Crested Saguaro Society
Crest Quest Reports
February 5 - 7, 2022 -- Western Arizona Mountain Ranges
Report by Joe Orman
Only those who will risk going too far
can possibly find out how far one can go.
-- T.S. Eliot
Every adventure starts similarly, but ends differently. I'd gotten a tips on a crested saguaro at the base of a mountain range in west-central Arizona, so on this trip I headed out to photograph it ... but first I wanted to explore another mountain range that was on the way.
On these outings, my standard operating procedure is to follow the Jeep roads along the base of the mountain range, and any spur roads that lead up into canyons. If I spot a crested saguaro, or there's a roadless canyon that looks inviting, I put on my hiking boots. On this trip, I drove for several luckless miles, but then on one particular spur road my binos picked out three crested saguaros! So I parked and made a loop hike to all three ... the first one was a small arm crest (Extend-O-Cam view).
The second of the three crested saguaro was this magnificent and rare Ring Crest, making a total of 90 rings that the Crested Saguaro Society has documented!
The third one was another smallish arm crest.
Another spur road brought me more luck ... another arm crest.
Nearby I also spotted a couple of Segmented Saguaros (aka jointed or watermelon saguaros), which I photographed from my Jeep.
I also spotted a rare Golden Saguaro, so I walked over to see it close up.
After camping for the night under the desert stars, I carefully coaxed my Jeep up a steep and narrow old mining road. Have I risked too much? Have I gone too far? No place to turn around, and no way to back up. Finally I reached the top of the pass and paused to let my heart stop pounding. Thankfully, an easier road led me down to the foothills on the other side of the mountain range. Once there, I found a high spot to survey the surroundings, and was pleasantly surprised to see this huge arm crest just a few hundred feet away (Extend-O-Cam view).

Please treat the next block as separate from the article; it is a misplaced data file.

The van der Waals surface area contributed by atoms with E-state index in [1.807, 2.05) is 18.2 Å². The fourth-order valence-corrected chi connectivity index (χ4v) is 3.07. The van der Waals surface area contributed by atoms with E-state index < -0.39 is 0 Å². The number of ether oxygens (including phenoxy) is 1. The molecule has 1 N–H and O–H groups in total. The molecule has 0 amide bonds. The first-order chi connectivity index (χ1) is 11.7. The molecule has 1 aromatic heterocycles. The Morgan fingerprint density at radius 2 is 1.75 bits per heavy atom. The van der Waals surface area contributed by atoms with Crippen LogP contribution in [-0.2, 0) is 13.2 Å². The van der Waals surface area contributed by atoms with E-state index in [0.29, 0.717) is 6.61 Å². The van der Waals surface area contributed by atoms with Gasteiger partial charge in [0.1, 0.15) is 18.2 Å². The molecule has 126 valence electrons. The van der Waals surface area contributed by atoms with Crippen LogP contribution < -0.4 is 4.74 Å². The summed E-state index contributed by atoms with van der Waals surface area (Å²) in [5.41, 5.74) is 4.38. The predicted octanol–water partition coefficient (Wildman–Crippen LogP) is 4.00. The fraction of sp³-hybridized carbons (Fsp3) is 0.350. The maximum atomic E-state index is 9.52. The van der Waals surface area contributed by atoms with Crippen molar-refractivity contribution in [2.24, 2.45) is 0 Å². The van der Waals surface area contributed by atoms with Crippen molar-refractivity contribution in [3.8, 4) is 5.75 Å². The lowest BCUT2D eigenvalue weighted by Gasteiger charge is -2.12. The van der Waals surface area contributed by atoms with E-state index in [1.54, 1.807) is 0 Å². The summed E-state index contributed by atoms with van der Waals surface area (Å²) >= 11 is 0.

Nearby, I found another arm crest -- this one small, dead, and decaying. Not only did this give me a rare opportunity to see the skeleton of a crest, but by my count this is also the 2000th crested saguaro I've photographed!).
I continued my slow dance along this side of the mountain range -- rocking and rolling on the foothill straightaways, dipping through washes, and twisting up canyons. Along the way, my eagle eye (and trusty binoculars) picked out three arm crests at varying distances off the road. This small one was just a stone's throw away.
As was this one ...
This medium-size arm crest, however, was way up a steep side-canyon and required quite a scramble ... it was worth the effort.
I returned to my Jeep via a ridge with expansive views out over canyon and bajada. Saw these old mine shacks across the way; I didn't hike over to them but my telephoto lens got the shot.
Finally it was time to drive a pipeline road across a wide, empty desert valley to the other mountain range. There, I photographed the handsome top-crest I'd had a tip on (Extend-O-Cam view).
After a late-afternoon scramble up to a ridge to gaze out over the scenic but crestless saguaro forest, I found a good campsite. Apparently the previous resident had quite a fondness for whiskey (I took all the bottles home and recycled them).
I was enraptured by beautiful twilight colors as night fell on the peaceful desert.
Making my way back to pavement in morning light, I spotted one last small arm crest (Extend-O-Cam view).
On the drive home, I decided to make a quick stop at a third mountain range. I'd previously found at least a half-dozen crests in this small range (all top-crests!), and wanted to hike a couple of canyons I hadn't yet poked my nose into. Sure enough, I found another beautiful top-crest!
Yes, every crest-hunting adventure ends differently, but they all end with the satisfaction of new discoveries and time well-spent -- and that's how this adventure ended. I hope you enjoyed the trip!
Revised: July 8, 2022